A crescendo pedal is a large pedal commonly found on medium-sized and larger pipe organs (as well as digital organs), either partially or fully recessed within the organ console. The crescendo pedal incrementally activates stops as it is pressed forward and removes stops as it is depressed backward. The addition of stops, in order from quietest to loudest, creates the effect of a crescendo (and, likewise, a diminuendo, when the stops are deactivated). The crescendo pedal is located directly above the pedalboard, to the right of any expression pedals that may be present. In actual use, the operation of the crescendo pedal usually does not move the draw knobs or stop tabs on the console; the stops are electronically activated inside the organ. Often an indicator light or lights will be present on the console to inform the organist of when the crescendo pedal is activated and how far it is engaged.
The earliest type of automatic crescendo device was the Rollschweller (German for "roll-sweller") or Walze (German for "roller"), seen in large Romantic music era organs of the nineteenth century, almost exclusively in Germany. It consists of a wheel and axle, which would be horizontally mounted directly above the pedalboard. When turned toward the organist, the wheel would activate a mechanism that would add stops to the registration. Likewise, turning the wheel back would remove stops. The Rollschweller is constructed so that it may be turned forward or backward indefinitely. This gives the device a much longer field of operation than the modern crescendo pedal, thus making the dynamic change more smooth and gradual. It is especially helpful and appropriate in the playing of the organ works of Max Reger, Franz Liszt, and Sigfrid Karg-Elert, who all wrote for organs that featured a Rollschweller.
As the use of electricity became widespread in the early twentieth century, organ builders began to apply it to their instruments, electrifying the key action and the stop action as well as the expression pedals. An electrically operated crescendo pedal resembling an expression pedal was invented and mounted to the right of the expression pedals. The order in which the stops were activated by the crescendo pedal was set by the organ builder and could not be modified by the organist. This was the case until the later part of the twentieth century, when computerized devices were incorporated into console design, allowing greater customization of registration through more sophisticated combination actions. As a result, in organs with these devices, the stops controlled by the crescendo pedal are usually customizable, as is the order in which they are activated.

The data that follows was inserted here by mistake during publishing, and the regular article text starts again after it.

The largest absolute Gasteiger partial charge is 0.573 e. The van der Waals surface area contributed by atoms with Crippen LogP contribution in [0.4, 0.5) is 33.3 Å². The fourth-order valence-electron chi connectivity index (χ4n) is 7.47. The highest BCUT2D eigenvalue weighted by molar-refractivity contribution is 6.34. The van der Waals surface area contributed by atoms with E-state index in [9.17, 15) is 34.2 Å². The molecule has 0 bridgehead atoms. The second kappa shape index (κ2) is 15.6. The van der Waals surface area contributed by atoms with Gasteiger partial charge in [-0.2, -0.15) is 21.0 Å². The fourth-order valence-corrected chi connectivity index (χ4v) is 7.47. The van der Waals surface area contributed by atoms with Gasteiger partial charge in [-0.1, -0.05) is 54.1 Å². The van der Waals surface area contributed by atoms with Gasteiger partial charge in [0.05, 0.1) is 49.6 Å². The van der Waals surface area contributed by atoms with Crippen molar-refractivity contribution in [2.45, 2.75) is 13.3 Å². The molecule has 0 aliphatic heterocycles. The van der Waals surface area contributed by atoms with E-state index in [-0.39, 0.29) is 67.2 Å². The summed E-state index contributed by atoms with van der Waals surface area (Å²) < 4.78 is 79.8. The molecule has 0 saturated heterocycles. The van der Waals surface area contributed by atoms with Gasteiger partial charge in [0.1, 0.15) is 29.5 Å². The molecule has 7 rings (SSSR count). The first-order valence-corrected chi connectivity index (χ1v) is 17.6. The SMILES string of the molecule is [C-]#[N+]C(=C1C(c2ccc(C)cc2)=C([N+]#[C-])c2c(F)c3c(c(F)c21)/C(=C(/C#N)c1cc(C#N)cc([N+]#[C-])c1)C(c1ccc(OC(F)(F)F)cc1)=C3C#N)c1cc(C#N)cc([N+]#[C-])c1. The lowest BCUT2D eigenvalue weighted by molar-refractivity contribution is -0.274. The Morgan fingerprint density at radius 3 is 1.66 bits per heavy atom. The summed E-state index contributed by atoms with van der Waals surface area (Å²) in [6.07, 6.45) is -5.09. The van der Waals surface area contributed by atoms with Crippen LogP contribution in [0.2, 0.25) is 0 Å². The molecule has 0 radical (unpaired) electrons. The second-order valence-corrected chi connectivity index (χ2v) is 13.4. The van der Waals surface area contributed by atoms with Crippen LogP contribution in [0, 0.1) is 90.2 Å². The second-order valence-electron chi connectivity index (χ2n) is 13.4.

Reed organs and harmoniums of the late 19th and early 20th centuries often had a similar mechanism to a crescendo pedal. Since the player's feet were needed to pedal the bellows that provided the wind for the instrument, the mechanism was operated by a 'paddle' lever moved by one of the player's knees (the paddle being located under the keyboard). Usually this was called a 'full organ pedal', as it did not gradually engage ranks of stops in the manner of a true crescendo pedal, but simply engaged all the stops (and usually any octave couplers fitted to the instrument) when operated, with no progressive action.
The crescendo pedal is typically used only in certain repertoire, and, generally speaking, the organ's expression pedal(s) are more commonly used. Because the crescendo pedal both resembles and is adjacent to the expression pedal(s), it may confuse beginning organists, such as pianists who are filling in at the church organ, who intend to use the expression pedal(s) rather than the crescendo pedal. To avoid this danger, the organist should look at the pedals before playing to ascertain if they are labeled, as well as practice locating the correct pedal by feel. When feeling for a pedal while playing, the organist should remember that the crescendo pedal is normally the right-most of the volume pedals, and that its surface is often raised slightly above the expression pedal(s) so as to help the organist to avoid selecting it by mistake.